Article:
By most standards in my industry I am still relatively unmodified. The majority of my modifications have occurred in the past two years. In the beginning, the first few piercings I got were based on my limited knowledge and interpretations at the time, and were chosen for aesthetic reasons. As my apprenticeship progressed and I began to develop a much greater appreciation and understanding of modifications for different motivations, the reasons for my own modifications began to change. I now find that I want to get pierced to be able to better relate to my clients.
The latest addition to my modification collection is a scarification piece on my ribcage. It is by far the most personal piece – as well as the most “painful” piece – I’ve ever had done. Halfway through the procedure I was asked if I was all right, as tears streamed down my face. I grinned, laughed, and just managed to say, “Yes.” Four hours later I was tired, sore, and bleeding, and still had no idea that the most difficult parts were still to come.
Like with any modification, scarification is done for aesthetic, religious, and social reasons. In biomedicine, pain and the body are reduced to biological phenomena. In theological or spiritual terms, they are understood through penance, on one hand, and visionary suffering and sainthood, on the other.
“Modern pain, of course, normally chains us down to the material world. It keeps us centered in the flesh. It places us within the secular circle of medical science. On the other hand visionary pain, or pain viewed from a more theological perspective, acts in providing release into pure communion with something divine, it becomes not something to be cured or even endured but rather as a means of knowledge, offering access to an otherwise inaccessible understanding. Visionary pain employs the body in order to free us from the body. It initiates or accompanies an experience that escapes the time-bound world of human suffering” (Morris 1993: 135).
In various contexts, the deliberate infliction of pain in the form of corporal punishment is used as retribution for an offense, or for the purpose of disciplining or reforming a wrongdoer. At times, it has been used to deter attitudes or behaviors deemed unacceptable. Yet in other cultures, extreme practices such as rites of passage are highly regarded.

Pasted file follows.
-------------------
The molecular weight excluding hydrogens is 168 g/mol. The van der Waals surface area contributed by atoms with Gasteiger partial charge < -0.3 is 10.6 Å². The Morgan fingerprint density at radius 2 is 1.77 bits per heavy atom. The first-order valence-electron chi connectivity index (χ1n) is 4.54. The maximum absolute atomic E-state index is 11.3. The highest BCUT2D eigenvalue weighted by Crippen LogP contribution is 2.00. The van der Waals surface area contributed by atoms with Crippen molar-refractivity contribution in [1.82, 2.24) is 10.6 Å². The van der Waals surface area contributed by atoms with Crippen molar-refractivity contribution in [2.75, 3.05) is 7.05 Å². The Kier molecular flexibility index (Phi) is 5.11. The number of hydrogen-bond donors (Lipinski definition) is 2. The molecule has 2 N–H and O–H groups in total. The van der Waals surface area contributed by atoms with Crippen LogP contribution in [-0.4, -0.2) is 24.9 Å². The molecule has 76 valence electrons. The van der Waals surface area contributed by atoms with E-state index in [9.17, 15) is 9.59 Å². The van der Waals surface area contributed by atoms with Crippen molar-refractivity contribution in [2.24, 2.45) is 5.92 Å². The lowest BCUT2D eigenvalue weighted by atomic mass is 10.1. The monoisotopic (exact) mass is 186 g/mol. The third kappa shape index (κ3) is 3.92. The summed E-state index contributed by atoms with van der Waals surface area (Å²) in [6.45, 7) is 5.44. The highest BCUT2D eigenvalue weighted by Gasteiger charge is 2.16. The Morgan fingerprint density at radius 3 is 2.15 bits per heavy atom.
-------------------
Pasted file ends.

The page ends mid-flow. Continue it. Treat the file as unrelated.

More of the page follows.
Fakir Musafar points to the Kulavarna Tantra that, in speaking of “the left-hand way” in Hinduism, says that “spiritual advancement is best achieved by means of those very things which are the causes of man’s downfall” (Blake, cited in Vale & Juno 1989: 204, Musafar Body Play issue #13: 7). Through bodily pain we learn what the modern primitives argue; in a controlled context, it becomes possible to utilize pain for positive ends.
For many tribal cultures, the modern primitives argue that, when accompanied by some measure of self-control, ordeals of pain give insight and maturity to the sufferer. As we face our fear of pain we gain self-confidence and pride. “The experience of pain allows us to test our physical and mental endurance under safe, controlled conditions” (Body Play issue #9: 4). Whereas science sees pain as negative and avoidable, the modern primitives hold pain to be a positive and useful experience, ascribing its rich personal and spiritual meanings.
After the journey I have taken, I look not at what modification or pain have done to me, but what that pain has given me. Pain has given me my life back. I am no longer afraid to try or to fail, no matter how painful it may be. I now believe that it is so much worse to live in fear–fear of pain, mental, physical, or otherwise. To do nothing, to walk away, then to travel forward, endure the pain, and come away with a richer perspective.
EDITOR’S NOTE: While the APP does not have any official stance on scarifcation or the rituals associated with pain and piercing, we are aware that individuals embark on body modifications for a variety of reasons. Whatever the reason – or modification – we simply encourage recipients to use discretion and seek out qualified, educated, and highly experienced piercers, tattoo or body modification artists.